What’s the one thing old people can do to fix the mess we made of the world?
That’s the question I’ve been asking myself, and others.
I’ve had some answers, and some thoughts.
On LinkedIn, where I posted the question along with a link to my recent post, people said:
- The one thing we need from “old” people is for them to be just as kind and understanding to their kids as they are to their grandchildren.
- The only way to save the world is to celebrate it, in every way you possibly can. Keep on growing things, growing life and “producing the least amount of harm.” The things that are hurting and messing up the world now in 2022 are dead things, dead ideas, dead ways of being in the world. Mere impositions and interruptions.
My 19-year-old son, talking to my phone recorder, as is the way of Gen Z, said (a transcription, lightly edited): “You know localism in surfing… like an older local of an area kind of owns the waves. Like they’ve been surfing there for ten, 15 years. They go there and they expect everybody to get out of their way. And sometimes they can get aggressive about it. It’s kind of what old people do. You can’t walk around in the place that you used to visit a lot and pretend like the things that used to happen there still happen…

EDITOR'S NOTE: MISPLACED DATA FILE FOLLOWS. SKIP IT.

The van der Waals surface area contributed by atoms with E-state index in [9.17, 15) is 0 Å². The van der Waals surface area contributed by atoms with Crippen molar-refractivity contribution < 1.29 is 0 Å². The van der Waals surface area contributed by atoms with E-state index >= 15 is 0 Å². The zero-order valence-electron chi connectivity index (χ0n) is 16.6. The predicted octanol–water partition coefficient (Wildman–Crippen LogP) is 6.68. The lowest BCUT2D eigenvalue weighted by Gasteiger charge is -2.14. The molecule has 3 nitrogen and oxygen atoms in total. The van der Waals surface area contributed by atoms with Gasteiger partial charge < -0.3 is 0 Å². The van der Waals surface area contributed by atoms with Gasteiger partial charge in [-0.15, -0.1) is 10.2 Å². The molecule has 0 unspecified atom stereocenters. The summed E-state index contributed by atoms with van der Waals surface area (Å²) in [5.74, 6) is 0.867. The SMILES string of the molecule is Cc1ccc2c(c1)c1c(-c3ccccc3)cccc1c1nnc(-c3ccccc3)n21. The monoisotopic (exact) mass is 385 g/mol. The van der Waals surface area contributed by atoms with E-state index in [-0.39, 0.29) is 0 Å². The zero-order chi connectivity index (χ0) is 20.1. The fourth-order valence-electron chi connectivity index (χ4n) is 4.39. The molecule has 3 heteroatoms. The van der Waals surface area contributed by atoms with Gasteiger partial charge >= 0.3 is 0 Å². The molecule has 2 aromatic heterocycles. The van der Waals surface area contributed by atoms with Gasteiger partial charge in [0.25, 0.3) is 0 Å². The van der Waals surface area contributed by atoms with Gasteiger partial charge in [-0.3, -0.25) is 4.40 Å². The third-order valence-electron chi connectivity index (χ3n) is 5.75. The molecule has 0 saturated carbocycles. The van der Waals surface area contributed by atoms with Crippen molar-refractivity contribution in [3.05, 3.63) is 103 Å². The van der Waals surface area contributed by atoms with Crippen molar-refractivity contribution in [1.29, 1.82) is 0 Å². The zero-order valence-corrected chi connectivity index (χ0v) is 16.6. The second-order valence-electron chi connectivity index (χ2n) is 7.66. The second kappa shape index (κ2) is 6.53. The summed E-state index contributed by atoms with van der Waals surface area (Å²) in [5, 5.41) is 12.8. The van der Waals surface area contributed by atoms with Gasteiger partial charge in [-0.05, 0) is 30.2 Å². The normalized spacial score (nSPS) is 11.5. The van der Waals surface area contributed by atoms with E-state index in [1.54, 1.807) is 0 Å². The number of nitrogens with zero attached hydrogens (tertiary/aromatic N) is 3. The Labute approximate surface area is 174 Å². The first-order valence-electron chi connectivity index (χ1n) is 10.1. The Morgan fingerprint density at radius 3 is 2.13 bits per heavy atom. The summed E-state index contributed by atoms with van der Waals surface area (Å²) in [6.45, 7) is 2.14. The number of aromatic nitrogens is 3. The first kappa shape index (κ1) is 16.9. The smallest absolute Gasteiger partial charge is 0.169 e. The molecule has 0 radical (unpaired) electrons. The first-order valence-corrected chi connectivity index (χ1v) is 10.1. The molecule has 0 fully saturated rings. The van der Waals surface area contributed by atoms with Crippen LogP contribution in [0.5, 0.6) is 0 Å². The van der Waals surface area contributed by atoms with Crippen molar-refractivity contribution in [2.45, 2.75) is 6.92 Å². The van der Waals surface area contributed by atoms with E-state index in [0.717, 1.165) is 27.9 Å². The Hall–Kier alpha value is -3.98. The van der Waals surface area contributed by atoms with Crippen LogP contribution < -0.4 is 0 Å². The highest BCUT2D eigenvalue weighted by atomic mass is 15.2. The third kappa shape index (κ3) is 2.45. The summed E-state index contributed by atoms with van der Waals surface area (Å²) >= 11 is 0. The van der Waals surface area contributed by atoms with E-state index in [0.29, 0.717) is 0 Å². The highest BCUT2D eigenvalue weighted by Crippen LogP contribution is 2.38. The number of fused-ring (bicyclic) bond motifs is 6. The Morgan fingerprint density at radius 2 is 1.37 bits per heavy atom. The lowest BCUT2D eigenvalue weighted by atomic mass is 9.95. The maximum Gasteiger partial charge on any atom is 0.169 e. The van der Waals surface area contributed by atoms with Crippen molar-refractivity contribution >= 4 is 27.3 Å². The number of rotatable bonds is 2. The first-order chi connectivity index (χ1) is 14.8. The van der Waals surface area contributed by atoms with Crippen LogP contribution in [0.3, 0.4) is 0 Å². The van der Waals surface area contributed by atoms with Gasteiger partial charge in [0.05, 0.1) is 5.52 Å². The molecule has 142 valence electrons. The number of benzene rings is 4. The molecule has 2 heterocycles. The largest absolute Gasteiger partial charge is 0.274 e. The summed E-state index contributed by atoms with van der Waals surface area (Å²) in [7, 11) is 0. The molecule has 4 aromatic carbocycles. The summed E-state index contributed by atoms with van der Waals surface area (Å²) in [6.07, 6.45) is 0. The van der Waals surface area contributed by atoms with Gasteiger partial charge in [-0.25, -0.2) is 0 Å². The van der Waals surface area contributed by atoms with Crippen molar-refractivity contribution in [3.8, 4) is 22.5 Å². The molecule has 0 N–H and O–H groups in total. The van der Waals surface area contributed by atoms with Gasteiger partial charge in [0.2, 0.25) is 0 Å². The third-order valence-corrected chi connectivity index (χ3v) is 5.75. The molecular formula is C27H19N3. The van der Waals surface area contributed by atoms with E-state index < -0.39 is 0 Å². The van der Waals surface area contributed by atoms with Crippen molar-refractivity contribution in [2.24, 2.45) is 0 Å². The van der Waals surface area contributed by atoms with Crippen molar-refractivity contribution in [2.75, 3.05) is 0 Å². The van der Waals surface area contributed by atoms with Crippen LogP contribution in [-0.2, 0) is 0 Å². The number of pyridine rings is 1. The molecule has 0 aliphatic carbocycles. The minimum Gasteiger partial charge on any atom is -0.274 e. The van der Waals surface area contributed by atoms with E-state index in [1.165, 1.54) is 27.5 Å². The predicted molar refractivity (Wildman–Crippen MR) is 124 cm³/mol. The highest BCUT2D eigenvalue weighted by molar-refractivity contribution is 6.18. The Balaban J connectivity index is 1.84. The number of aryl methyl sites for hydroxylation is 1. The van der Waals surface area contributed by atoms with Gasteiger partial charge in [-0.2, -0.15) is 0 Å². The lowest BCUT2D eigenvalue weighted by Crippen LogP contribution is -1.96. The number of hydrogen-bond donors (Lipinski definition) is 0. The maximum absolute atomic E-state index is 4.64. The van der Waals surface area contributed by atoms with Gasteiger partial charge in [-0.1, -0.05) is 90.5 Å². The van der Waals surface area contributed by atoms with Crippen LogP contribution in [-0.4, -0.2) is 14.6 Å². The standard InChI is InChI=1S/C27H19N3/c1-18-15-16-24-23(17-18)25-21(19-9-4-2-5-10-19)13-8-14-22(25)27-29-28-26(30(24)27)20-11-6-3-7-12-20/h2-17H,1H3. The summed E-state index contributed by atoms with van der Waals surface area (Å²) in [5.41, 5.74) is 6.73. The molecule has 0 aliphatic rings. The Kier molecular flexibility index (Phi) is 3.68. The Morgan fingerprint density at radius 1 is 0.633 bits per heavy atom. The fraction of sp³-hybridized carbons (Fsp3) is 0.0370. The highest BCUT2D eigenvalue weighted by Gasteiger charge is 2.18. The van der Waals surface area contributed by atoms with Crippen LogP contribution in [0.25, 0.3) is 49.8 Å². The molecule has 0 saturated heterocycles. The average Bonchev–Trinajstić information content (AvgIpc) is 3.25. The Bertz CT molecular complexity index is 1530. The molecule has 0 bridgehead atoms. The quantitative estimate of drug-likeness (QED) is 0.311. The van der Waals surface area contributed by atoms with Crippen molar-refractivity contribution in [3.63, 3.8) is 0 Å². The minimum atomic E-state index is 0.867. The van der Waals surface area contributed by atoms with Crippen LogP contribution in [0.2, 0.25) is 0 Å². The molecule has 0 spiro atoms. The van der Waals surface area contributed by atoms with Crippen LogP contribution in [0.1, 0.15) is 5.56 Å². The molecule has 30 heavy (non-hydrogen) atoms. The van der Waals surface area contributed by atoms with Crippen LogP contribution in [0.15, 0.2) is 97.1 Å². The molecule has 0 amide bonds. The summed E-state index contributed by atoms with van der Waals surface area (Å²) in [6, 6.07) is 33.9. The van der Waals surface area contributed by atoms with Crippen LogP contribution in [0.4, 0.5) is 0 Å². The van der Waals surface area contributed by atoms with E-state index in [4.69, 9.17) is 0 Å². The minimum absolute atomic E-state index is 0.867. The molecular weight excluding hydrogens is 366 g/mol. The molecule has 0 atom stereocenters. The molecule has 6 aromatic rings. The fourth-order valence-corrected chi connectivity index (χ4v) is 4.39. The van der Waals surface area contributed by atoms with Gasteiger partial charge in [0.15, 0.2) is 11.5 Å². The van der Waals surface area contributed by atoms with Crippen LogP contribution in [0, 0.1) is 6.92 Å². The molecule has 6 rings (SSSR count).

“I think a lot of older people grew up in much smaller worlds than we live in today. So… you were in the village or you were in a small town or maybe in a big city but still you lived in a small world. People were similar to each other. That was a generalized way of living, pretty much. But nowadays, people live in many, many, many different ways and in different circumstances. And because – partly due to the Internet and partly due to how things are structured now – we know about all that all the time. There’s no point in trying to generalize things in your own life in that way anymore. You just have to accept people and things for what they are.”
In another conversation he said old people act like they own the place – but they don’t. And they should “be nice”.
These apparently different responses point to some of the ways that we can try to change the world – kindness is key. to other and to oneself.
But thought about in a wider sense, kindness doesn’t just mean taking care of one’s own family; it means accepting the world and the people in it the way they are now. Particularly for the old – as I am now – it means ditching our preconceptions about the world and looking at it as it is now, not as we expect it to be based on things that happened forty years ago.
I think that mind-shift is particularly difficult to make, and yet it must be done. Because it means accepting the reality that the world is at a tipping point, and that the actions we take now really do matter.
My next task: research the actions that can be taken.
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Main picture: Matt Collamer, Unsplash